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demically,” he said. “But I made it through high school and moved to UGA to play football for the Bulldogs.”

It didn’t take long for Malcolm to realize he was in trouble in the classroom.

“I was a weak reader, and it was just a matter of time before it affected my grades,” he said. “I decided to approach reading like I approached football — by practicing. I practiced a lot, and I got better.” One day as he browsed the shelves of the Barnes & Noble in Athens, he asked another customer to recommend a good book to read. The stranger suggested a book she and others were reading in a book club. Malcolm’s face lit up.

He joined the woman’s book club, even though he was quite different from the other members. He was the only male. He was in college, and the women were in their forties, fifties, and sixties. And the women were white. Malcolm is African American.

“None of that mattered,” he told me. “We connected because of our passion for books and reading. It was a great experience for me and made me want to share that passion with others.” Malcolm began visiting schools and telling the kids about his own struggles with reading and his triumphs. As he approached graduation, he wrote a children’s book, The Magician’s Hat, the first in a three-book contract he signed with Scholastic Publishing. The following year, he started the Share the Magic Foundation to promote reading challenges, organize school events and provide books to kids to help them read their way to better futures.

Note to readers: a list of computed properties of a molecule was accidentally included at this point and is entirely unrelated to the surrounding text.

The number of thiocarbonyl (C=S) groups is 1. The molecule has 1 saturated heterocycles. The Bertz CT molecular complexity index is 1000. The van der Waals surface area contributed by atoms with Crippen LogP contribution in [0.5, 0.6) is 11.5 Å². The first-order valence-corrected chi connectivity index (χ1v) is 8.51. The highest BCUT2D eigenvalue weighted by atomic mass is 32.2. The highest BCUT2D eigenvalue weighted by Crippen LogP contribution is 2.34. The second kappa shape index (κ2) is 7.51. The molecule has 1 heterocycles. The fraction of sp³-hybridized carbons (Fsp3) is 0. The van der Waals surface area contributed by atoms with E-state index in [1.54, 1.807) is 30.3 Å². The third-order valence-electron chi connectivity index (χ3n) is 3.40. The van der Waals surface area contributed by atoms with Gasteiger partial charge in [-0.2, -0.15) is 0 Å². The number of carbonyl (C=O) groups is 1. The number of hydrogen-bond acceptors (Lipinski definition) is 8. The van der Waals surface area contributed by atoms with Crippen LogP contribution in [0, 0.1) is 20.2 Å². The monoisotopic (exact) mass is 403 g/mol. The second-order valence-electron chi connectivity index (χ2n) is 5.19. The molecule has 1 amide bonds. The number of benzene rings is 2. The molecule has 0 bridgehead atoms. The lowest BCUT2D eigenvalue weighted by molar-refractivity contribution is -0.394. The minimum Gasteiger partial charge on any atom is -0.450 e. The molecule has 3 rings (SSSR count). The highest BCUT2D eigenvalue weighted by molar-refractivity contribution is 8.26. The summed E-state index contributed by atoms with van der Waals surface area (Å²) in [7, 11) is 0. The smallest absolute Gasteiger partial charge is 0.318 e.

“I’m more proud of what the Foundation has done for children than I am of my football career,” he told me. “This is my life’s work. When you give a child a book, you give them hope.”

Malcolm Mitchell has given hope to hundreds of thousands of children throughout the country. He’s another example of a good person.

I’m convinced there’s more good in the world than bad, more light than darkness, more positive than negative. We just have to look for “the good,” talk about it, and celebrate it as much as we celebrate the Braves winning the World Series last week. I’ll do my part and continue to write about the many “good people” I meet in our communities. Please do your part and focus on the good in the world, because it’s there. It’s there.

Marvin Garner displays a rocky horse.

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